It is also important to use the example of other African countries such as Nigeria and Burkina Faso248 to illustrate how the absence of a regularly controlled army can directly profit and increase terrorism popularity. In Nigeria for example, lack of control by central authorities is noted, and authorities have resorted to private militias as a way to fight terrorists. Reported cases of extortion, raping, and murderers were committed by those “state actors against civilians”, with a clear lack of fighting against terrorism. Such practice potentially increases recruitment possibilities for Boko Haram, many civilians fearing potential reprisals or torture in prison. In last December, the number of victims caused by those attacks was assessed to reach 40,000 casualties, half of them killed by government militias. Muhamadu Buhari president reelected in 2019 clearly limited the fight against corruption with a lack of measures taken. Just like in Somalia, unpaid wages are considered by Dr Marc-Antoine Pérouse de Montclos, as the main reason why armed forces are not taking part efficiently to counter-terrorism operations. Additionally, in Nigeria, the implementation of local police forces and a general decentralization has been initiated, considered as more efficient. In the North of Nigeria, war crimes have been committed directly by militias. In 2009, the Operation Flush launched by the governor Ali Modus Sheriff , eased Boko Haram territorial implantation after local soldiers killed civilians.249 Military forces have been directly implicated in war crimes250 after gruesome videos were published. The footages included horrific images of detainees having their throats slit and dumped in mass graves by members of the Nigerian military and the Civilian Joint Task Force. In July 2020, a similar example was reported by Human Rights Watch in Burkina Faso, when at least 180 bodies were found in graves with evidence suggesting the government army was involved in large-scale executions. HRW pointed out the lack of signs of progress in investigations. In 2017, Katherine Dixon Transparency International director indicated Corruption is worsening the conflict and potentially a “big driver of insecurity in African countries”.251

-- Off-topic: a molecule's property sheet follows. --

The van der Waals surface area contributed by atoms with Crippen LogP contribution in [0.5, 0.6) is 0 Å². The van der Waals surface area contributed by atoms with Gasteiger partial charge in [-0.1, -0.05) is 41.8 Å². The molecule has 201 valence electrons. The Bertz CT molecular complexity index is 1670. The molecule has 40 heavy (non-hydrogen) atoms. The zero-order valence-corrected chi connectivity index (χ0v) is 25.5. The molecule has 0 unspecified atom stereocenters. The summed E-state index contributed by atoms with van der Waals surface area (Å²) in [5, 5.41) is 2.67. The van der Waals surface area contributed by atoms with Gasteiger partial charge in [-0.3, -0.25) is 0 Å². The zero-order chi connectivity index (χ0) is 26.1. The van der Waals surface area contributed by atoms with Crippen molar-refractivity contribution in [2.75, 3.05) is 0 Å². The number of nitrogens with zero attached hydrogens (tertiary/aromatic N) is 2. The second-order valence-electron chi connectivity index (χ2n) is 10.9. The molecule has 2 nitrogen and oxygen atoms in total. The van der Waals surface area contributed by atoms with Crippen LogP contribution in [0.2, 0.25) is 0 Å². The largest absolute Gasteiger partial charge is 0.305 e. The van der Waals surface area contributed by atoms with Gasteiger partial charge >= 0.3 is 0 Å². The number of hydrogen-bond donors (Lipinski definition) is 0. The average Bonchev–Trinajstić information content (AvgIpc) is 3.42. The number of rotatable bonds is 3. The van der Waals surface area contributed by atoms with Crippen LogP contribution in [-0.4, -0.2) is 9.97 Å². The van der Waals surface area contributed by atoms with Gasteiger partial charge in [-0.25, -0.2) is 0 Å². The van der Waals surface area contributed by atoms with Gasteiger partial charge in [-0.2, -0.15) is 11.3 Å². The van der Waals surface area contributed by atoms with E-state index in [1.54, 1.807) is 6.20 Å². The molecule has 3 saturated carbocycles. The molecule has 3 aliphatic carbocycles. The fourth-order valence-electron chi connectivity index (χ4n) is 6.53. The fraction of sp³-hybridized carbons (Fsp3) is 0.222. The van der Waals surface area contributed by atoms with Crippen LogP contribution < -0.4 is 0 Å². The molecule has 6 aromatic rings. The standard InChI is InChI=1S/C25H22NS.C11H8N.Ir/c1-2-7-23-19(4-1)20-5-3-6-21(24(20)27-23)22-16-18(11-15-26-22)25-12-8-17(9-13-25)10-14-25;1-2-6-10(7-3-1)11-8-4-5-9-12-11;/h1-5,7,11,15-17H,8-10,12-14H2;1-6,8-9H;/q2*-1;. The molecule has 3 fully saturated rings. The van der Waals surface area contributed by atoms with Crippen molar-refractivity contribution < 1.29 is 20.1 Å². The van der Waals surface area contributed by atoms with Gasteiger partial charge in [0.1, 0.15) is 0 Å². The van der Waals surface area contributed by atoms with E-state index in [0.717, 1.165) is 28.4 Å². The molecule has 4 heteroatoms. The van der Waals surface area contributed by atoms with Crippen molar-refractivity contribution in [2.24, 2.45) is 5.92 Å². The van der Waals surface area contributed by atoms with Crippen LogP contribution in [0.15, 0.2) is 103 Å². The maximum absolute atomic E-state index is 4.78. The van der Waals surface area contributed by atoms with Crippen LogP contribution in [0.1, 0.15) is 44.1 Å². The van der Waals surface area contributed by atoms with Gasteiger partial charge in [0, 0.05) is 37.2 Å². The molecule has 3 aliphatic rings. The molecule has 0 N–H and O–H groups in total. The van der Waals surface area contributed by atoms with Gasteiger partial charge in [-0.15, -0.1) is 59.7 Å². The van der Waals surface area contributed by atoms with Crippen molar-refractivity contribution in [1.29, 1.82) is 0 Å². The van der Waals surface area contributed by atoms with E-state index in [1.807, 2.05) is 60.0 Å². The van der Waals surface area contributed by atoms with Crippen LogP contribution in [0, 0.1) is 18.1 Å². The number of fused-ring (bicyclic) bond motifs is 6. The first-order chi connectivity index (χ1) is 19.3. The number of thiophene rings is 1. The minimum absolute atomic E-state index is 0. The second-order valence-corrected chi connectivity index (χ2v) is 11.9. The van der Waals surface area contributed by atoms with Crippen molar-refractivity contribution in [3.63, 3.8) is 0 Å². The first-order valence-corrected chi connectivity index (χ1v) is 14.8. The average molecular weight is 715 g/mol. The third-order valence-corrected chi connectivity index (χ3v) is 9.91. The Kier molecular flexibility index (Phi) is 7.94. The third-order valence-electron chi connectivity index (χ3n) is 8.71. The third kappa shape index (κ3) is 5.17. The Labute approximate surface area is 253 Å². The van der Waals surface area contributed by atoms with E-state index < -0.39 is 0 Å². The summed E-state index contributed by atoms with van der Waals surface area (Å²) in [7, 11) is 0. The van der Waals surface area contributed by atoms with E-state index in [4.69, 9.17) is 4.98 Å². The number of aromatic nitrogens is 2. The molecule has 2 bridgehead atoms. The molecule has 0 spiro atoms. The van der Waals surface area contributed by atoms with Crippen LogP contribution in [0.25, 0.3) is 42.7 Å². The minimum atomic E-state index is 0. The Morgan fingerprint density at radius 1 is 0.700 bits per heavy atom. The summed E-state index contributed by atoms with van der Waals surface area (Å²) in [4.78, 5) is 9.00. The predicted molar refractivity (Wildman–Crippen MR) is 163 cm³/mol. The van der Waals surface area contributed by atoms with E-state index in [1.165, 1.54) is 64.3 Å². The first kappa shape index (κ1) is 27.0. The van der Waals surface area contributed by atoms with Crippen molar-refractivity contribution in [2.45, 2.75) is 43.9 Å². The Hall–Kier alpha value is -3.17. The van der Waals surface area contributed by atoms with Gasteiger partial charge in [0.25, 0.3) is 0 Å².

To prevent such corruption and forces activities, countries such as Rwanda, and Kenya implemented the possibility to carry out online payments for public services, contributing to fight this type of corruption in the civil service. They are offering a clearer view of public services members activity and control for higher authorities. While situation evolved and new measures were taken to tackle corruption, Afghanistan is still in 2019, considered as the 173rd least corrupt nation in 180 countries, according to the 2019 Corruption Perceptions Index reported by Transparency International. Iraq is 163rd on the list252, showing a slight decrease compared with 2010 (175). As we noted, corruption and terrorism are particularly intertwined in post conflict countries such as Iraq, Afghanistan and Somalia. Those examples consistently ranked towards the bottom of the Transparency International corruption index with no significant improvement despite external investments. Corruption is hard to tackle once integrated into the system, like in Afghanistan or Somalia. Regular assessments have to be made by independent authorities.
b) Dealing with corruption and development: Foreign aid controversy
In the fiscal year 2017, the United States announced it would cut foreign aid by 20%, calling it inefficient and mentioning corruption. According to253 the Commission on Wartime Contracting254 “at least $31 billion, and possibly as much as $60 billion” of US funds were lost as a result of contracting waste and fraud in Afghanistan and Iraq between financial years 2002 and 2011.
In 2017, a group of hundreds of retired generals and senators wrote a letter to the Senate indicating “The military will lead the fight against terrorism on the battlefield, but it needs strong civilian partners in the battle against the drivers of extremism– lack of opportunity, insecurity, injustice, and hopelessness.”
This initiative was directly considered as a mistake that would directly benefit terrorists; Terrorism is largely predicated on inequality in the political and economic system. In Somalia, Nigeria, Iraq recently, terrorist groups capitalize on the local population’s feelings of disenfranchisement, promising to empower those who join their organizations. Regarding this situation, providing international aid can be considered as the main solution to limit and prevent local corruption.
In a report from 2017, Transparency International pointed out the lack of appreciation from the international community on the nature of corruption. Corruption risks and their direct consequences are often not identified, even by the international community. In Afghanistan, for example, from the beginning of the International Assistance mission, no intent or operations aiming to limit corruption threat were initiated. The role of UN missions and the international community is to equip better local department to recognize and confront corruption threats.